Toxic culture top reason for turnover

'We have to get really serious about the talent shortage because it's not going to change anytime soon'

Toxic culture top reason for turnover

For companies who are seeing an inordinate number of employees exit the organization, the biggest reason might be a toxic culture.

That’s according to research by CultureX, an employee insight firm, looking at 1.3 million Glassdoor reviews and analyzing what people were saying about their experiences and why they left.

It was originally developed about six years ago from another study at the MIT Sloan School of Management and it included information from more than 500 companies in the U.S.

“We didn’t set out to do a research study on toxic culture, specifically the focus was more on: What are the drivers of attrition? What are the topics that employees speak about in their Glassdoor reviews, that are going to be more or less powerful drivers of this outcome?” says Charles Sull, cofounder of CultureX in Cambridge, Mass.

After analyzing 180 topics on the company-review website, “the topic that rose right to the surface, which was the most powerful driver that we found by far, was a toxic culture,” says Sull.

“If employees are saying the culture is toxic, whenever that happens, it is going to have a really big impact on attrition and our research indicates that effect size is roughly a little bit over 10 times the effect size that compensation has on attrition.”

Elements of a toxic culture

So, what exactly is toxic culture? It’s largely around disrespectful behaviour, he says.

“Previous research has found that respect is actually the number one most powerful driver of an overall Glassdoor rating and it turns out when employees feel disrespected, that’s a real telltale sign that the culture is toxic.”

As well, when employees are excluded based on their identity, it’s another big driver of dissatisfaction, according to Sull.

“We looked at different kinds of inequity, ranging from racial inequity to gender inequity to LGBTQ equity, disabled equity, age equity, and so forth, and we found that all of those are quite powerful drivers of what makes the toxic culture toxic.”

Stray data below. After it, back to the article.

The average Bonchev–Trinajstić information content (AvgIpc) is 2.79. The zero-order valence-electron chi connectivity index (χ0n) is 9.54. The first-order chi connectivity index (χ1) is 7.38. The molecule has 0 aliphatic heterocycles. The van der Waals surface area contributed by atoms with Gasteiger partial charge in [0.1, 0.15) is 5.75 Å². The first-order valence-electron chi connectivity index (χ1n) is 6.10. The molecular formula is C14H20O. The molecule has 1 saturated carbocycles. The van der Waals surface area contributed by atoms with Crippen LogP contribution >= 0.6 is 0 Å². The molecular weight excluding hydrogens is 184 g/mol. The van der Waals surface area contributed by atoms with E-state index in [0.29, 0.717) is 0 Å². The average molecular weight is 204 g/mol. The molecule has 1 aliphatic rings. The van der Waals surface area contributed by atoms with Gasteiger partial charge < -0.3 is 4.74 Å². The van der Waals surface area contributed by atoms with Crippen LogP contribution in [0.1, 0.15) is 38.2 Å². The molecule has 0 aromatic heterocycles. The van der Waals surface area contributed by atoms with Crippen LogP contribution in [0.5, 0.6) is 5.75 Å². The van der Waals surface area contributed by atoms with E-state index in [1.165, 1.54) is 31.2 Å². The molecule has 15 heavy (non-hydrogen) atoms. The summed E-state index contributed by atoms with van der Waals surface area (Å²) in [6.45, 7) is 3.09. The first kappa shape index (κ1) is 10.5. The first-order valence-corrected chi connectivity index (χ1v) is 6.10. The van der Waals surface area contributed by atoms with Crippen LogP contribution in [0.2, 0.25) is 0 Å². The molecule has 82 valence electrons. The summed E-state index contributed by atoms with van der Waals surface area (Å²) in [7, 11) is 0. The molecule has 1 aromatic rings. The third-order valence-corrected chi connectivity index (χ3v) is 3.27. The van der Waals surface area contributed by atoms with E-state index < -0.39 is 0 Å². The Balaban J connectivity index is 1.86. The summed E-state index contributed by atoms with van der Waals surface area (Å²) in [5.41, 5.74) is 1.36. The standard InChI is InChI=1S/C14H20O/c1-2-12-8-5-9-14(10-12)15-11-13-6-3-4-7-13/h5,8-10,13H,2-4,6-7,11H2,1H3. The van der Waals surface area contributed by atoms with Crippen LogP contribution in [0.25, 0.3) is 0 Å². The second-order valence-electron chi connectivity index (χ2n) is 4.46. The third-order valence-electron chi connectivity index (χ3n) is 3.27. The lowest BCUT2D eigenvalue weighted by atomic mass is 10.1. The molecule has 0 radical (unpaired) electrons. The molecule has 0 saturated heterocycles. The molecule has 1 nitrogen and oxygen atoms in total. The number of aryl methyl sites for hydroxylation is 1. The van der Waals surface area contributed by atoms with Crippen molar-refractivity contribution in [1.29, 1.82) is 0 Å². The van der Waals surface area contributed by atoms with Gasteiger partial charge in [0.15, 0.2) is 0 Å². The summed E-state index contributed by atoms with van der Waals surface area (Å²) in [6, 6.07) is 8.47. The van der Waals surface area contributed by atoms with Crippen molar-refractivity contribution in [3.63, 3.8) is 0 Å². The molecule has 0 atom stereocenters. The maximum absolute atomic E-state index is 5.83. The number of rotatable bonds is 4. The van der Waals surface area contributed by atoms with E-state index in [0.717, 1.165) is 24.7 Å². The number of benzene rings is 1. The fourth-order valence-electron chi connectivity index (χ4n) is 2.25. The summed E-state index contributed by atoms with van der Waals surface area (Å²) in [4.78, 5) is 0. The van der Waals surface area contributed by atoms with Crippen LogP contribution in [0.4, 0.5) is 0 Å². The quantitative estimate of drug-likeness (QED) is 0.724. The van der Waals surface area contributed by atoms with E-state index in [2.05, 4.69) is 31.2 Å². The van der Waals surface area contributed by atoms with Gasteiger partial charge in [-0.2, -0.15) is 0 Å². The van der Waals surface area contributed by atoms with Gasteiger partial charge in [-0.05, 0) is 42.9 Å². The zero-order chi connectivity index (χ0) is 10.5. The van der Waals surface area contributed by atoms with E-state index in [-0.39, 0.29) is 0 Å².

The research also identified unethical, cutthroat and abusive behaviour as big indicators that a workplace culture is toxic, he says.

“It’s pretty simple: Would anyone really want to work in an environment where they feel disrespected? Where they feel like they’re discriminated for their race or their gender? Where there’s unethical behaviour going on around them? Where it’s a cutthroat environment, it’s not healthy collaboration; everyone’s out to get each other or just where the where the managers are downright abusive?”

“This isn’t a work environment that employees are going to find very fulfilling even if they are being paid a relatively high amount to stay there; this is going to be something that that’s going to drive their exit, especially in a relatively liquid labour market.”

For working parents, there are a number of ways employers can make them feel most supported.

What can employers do?

To help combat employees leaving, there are some steps employers can take, says Sull.

“The first is lateral career opportunities, which we find is more than two times as important relative to compensation as the driver of retention. This is a non-intuitive one but we have found that it’s necessarily [about] getting people promotions, but rearranging them in the organization, giving them new opportunities, can be a powerful way to bring employees a new lease on life and enthusiasm for the organization with this new set of challenges.”

As well, employers should also plan more social events, he says.

“Get everyone in a room, maybe get some drinks, get some food; our research indicates that is actually a more powerful driver of retention than compensation if you get that right.”

Other drivers of retention include having the remote work environment managed properly and providing employees with regular scheduling that doesn’t change abruptly. “This predictability of schedule is quite important,” say Sull.

The number of people who are looking for new opportunities continues to go up, according to a December survey by Robert Half.

For now, the ubiquity of remote working might just have caused some of the toxic behaviour to go in “hibernation” at some workplaces, he says.

“Our theory here is that if you have an abusive or a belligerent manager, and if you’re in the office, that’s going to be on your mind because the manager is right in front of you all day — you can’t escape him or her. But if you go to a remote work or a hybrid arrangement, then this might just not be quite as top of mind. We do see a little bit of evidence of remote work making the more abrasive aspects of toxic culture less salient.”

 The learning for HR leaders, according to Sull, is to get a handle on toxicity within your own organization.

“What are the topics, pain points that employees are citing within these micro-cultures? And also, what is the role of leadership? Are there toxic leaders hidden within these micro-cultures? Because we found a lot of time that toxic leaders play a disproportionate role in creating unhealthy micro-cultures.”

HR can act as a “buffer” between executives and employees in helping to manage during times of change, according to one expert.

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